Big Allotment Challenge: Okra Night

Pickled Okra

Pickled Okra

Okra is the Marmite of vegetables: you love it, you hate it there is no middle way. But it is possible to move from the hate stage to the love one as I’ve found out.
My first experince of okra were in cheap though not necessary cheerful “Indian” restaurants around the hospital where I trained. We would all save up and go out of a monthly curry and whilst I focused on the Tandori Chicken there was always some idiot who wasted some of our meagre cash on a Bhindi Bhaji. This slimy mess was an anathema to me, I wanted meat, hot dhal and buttered naan bread, but as we always split the bill I would force down my share of slime. Continue reading

Big Allotment Challenge : Jam Night

Home made jam

Utterly Delicious Homemade Jam

Tonight on Big Allotment Challenge our contestant are asked to make two jars of jam, one savoury and one sweet and boy do they struggle!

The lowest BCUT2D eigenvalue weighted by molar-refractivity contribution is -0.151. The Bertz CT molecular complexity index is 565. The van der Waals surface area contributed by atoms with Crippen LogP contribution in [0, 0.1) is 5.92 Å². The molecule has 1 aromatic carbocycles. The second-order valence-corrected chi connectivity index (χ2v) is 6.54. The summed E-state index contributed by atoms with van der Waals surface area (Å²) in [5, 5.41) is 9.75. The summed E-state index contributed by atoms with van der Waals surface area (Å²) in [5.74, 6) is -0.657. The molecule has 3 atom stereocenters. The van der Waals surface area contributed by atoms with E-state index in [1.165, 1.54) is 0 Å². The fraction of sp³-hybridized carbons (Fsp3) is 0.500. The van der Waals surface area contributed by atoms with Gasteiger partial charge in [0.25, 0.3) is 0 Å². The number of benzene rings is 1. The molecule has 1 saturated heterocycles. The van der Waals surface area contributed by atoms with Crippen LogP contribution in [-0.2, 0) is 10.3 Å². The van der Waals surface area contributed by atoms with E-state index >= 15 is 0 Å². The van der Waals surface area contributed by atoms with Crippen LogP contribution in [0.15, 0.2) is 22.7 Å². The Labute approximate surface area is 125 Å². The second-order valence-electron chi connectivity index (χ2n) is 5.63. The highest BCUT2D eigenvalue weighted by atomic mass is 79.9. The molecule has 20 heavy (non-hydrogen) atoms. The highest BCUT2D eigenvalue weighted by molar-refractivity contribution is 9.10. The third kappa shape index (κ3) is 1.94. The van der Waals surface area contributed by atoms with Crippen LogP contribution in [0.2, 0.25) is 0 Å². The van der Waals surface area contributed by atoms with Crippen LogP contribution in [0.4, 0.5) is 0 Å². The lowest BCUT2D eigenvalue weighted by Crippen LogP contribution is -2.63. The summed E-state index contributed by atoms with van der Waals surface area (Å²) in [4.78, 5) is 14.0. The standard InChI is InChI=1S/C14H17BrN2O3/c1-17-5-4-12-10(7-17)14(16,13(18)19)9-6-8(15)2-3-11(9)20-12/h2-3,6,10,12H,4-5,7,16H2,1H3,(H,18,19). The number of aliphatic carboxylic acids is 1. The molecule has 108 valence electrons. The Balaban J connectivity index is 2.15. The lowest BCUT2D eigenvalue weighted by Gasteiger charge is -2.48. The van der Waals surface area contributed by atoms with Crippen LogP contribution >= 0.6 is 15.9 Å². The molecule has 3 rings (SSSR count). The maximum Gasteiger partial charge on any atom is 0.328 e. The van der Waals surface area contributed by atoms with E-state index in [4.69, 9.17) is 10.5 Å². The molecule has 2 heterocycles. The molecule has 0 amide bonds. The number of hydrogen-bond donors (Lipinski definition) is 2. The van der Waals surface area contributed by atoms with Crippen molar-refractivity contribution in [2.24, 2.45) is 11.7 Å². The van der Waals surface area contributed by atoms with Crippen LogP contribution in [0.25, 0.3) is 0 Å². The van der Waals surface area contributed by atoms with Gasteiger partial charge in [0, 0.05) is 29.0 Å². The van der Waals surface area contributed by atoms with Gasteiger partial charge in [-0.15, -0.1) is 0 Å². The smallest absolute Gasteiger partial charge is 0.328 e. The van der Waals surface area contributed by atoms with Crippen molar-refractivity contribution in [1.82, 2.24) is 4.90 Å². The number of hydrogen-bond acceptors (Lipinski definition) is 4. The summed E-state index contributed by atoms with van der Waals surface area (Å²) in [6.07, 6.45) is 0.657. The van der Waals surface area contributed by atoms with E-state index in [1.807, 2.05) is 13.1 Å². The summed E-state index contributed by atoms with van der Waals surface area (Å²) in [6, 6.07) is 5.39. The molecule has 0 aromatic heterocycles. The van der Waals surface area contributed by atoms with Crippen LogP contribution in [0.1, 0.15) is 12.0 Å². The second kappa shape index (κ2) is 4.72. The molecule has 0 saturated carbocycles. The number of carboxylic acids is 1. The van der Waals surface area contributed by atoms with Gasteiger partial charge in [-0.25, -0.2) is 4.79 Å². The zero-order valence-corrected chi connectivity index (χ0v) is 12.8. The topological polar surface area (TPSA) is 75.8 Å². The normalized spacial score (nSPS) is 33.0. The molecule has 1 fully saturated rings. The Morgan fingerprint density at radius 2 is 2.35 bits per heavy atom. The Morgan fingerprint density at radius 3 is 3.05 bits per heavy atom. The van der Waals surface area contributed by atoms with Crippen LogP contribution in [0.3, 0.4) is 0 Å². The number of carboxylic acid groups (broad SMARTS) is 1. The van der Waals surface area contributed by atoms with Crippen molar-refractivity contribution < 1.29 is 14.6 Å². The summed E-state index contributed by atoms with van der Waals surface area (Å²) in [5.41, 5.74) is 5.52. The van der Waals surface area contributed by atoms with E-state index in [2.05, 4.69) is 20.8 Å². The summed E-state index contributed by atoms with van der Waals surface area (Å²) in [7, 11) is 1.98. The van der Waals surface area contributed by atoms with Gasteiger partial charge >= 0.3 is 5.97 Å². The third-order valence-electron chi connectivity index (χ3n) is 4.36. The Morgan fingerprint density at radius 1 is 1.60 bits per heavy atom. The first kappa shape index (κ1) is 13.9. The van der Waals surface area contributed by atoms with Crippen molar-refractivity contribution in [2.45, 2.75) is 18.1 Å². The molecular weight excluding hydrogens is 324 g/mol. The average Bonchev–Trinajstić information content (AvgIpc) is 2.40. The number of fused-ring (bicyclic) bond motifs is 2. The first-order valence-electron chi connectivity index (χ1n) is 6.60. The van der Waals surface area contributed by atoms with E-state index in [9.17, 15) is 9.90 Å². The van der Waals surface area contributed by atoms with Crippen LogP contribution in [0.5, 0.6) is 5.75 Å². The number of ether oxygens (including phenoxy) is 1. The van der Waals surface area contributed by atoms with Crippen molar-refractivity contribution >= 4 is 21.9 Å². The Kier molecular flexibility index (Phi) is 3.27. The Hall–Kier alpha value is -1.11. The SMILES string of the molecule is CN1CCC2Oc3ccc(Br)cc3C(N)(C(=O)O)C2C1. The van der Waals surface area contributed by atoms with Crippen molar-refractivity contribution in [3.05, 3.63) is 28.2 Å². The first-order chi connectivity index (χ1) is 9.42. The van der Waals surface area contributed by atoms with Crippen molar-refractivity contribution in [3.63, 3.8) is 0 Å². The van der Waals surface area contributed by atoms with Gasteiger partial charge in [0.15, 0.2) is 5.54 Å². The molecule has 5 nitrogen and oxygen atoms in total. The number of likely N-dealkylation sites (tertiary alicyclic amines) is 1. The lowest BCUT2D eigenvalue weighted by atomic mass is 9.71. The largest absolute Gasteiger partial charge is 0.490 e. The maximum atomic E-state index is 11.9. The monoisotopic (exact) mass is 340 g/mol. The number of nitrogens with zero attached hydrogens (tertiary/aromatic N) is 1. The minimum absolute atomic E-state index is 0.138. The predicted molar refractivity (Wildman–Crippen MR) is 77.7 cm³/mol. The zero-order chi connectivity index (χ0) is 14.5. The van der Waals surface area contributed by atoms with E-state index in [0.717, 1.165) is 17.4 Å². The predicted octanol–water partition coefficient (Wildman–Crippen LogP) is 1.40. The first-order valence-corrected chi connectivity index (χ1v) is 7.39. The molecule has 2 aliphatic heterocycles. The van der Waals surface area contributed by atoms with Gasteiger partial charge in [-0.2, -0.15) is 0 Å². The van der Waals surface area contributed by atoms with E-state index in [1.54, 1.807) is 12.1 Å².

While jam making is most usually a summer pastime when soft fruits like raspberries, strawberries or orchard fruit like plums and apricots are at their best, provided you stick to some simple rules you can make jars of delicious jam at any time of year.
Don’t be phased by the lengthy instructions below a quick read through and you set to go.

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Big Allotment Challenge : Green Pea Dip

FullSizeRender Tonight on The Big Allotment Challenge I’ve asked the gardeners to make a dip with the peas they’ve grown for Jim Butress. I’m quite hard to please, as you may have noticed, but I love food and want it to be as fresh and as good as possible. I’m giving a recipe for my green pea dip here, it’s made from frozen peas at this time of year and you’ll probably have them in your freezer, most of the other ingredients are ones you can find in the kitchen.
Make substitutions if you’ve not got exactly what I say: creme fraiche or soured cream can be used in place of the yogurt and Tabasco can replace the red chilli. Continue reading

Mango and Lemon Chutney : A Perfect Preserve


Picture by Keiko Oikawa